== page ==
Saturday, March 15, 2008

CD3 Congressional Election Preview: What Color is Our District?

This year promises to be one of the most exciting campaign seasons we have seen, and will probably have one of the highest voter turnouts in recent memory in the 3rd Congressional District. With contested Presidential, Senate, and Congressional seats, there is much reason to vote.

The 3rd has always been slightly Red. Several decades of representation in Washington have been served by moderate Republicans like Jim Ramstad and Bill Frenzel. While recent numbers show that the 3rd is still red, it is red by a sliver. Although the Democrats have fully controlled the House and the Senate since the last election cycle, bad economic news usually manifests in the Presidential vote. And then there is Iraq. The bottom line -- if ever a Democrat had a chance to pick up this seat, for the short or long term, it is this year.

How much vote is out there to swing? I'm no statistician, but I'll try to make a case. In 2006, a year when Republicans couldn't buy a vote and the world was Blue, Mark Kennedy pulled 41% of the 3rd CD vote. With the name recognition and flawless campaign Klobuchar had, I'd say that 41% was pretty close to the rock-bottom Republican base. That equated to 118,000 votes.

Likewise, Wendy Wilde and Deborah Watts each pulled 35% against Ramstad in 2006 and 2004. The 35% by Watts in 2004 was in a year that wasn't yet at the Democratic period of electoral domination, so I'm pegging that as the low end of what they can pull. That 35% equated to roughly 100,000 votes.

With that imperfect logic established, that means that this district leans Republican, but only by about 6%. And that also leaves a healthy 24% of voters up for grabs.

In 2000, a year that had contested Presidential and Senate elections in the district, just under 345,000 votes were cast in the 3rd. Since Obamamania and the intensity of local races may get more out to vote, I'm going to say there are 350,000 votes out to be had. That would equate to voter turnout of about 79%, which is very very good. If we (again imperfectly) apply our "base" ratios to this race, that means Paulsen would start with about 144,000 votes, and the Democratic nominee about 123,000. Of the remaining 83,000, the Democratic nominee would need to swing 63% of them to win; Paulsen would need to pull 38% to win.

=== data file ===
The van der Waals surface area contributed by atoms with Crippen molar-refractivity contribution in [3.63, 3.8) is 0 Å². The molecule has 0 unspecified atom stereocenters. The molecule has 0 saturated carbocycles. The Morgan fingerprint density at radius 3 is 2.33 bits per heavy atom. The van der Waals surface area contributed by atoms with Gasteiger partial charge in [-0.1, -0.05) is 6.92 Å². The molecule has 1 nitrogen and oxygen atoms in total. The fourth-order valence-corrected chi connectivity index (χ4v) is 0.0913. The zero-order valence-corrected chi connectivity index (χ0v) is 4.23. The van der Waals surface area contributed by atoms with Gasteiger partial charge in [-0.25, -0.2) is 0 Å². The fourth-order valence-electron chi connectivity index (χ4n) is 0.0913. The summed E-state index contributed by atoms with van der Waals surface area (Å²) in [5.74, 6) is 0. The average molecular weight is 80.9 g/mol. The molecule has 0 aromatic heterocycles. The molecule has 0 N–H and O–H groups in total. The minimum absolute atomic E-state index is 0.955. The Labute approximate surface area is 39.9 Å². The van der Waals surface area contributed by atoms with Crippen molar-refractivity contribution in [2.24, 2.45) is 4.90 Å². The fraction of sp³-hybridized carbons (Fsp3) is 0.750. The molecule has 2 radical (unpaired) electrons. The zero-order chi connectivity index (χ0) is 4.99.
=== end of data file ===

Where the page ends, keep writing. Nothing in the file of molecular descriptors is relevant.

There is no huge student population to get out to vote in the 3rd, but the Democratic nominee could swing some votes based on their characteristic. Terri Bonoff could appeal to the female voter, a sizeable block. Ashwin Madia could pull some of the Veteran and Immigrant vote.

The bottom line: This is still a red district, but only by a sliver. A very strong showing from a Democrat could make this seat Blue for the first time in generations.

1 comment:

  1. The "color" my friend is red, a deep crimson red.

    Take a look at the last two elections when the dems nominated a woman. Both Wendy Wilde and Deborah Watts were smoked by a 2:1 margin. Terri Bonoff is also a polarizing politician like her predecessors. She's dreaming if she thinks she can create a consensus.

    Assuming Terri gets the nod, I predict she too will be roasted just like Wendy and Deborah.

    The 3rd District, though in Hennepin, is not Minneapolis. Eden Prairie, Maple Grove, Plymouth and Minnetonka are the start of the "outer ring" of the conservative western suburbanites.

    While Iraq's situation is less than popular (for different reasons) on both sides of the aisle, Terri's anti-war, cut 'n' run rhetoric will not resonate with the voters of the 3rd district.

    Americans hate admitting defeat. Matter in fact, Madia has a really good chance of undercutting Terri's presumptive nomination. I smell another "hillary" here. It's Terri's nomination to lose.

    Madia could even give Paulsen a real run for his money.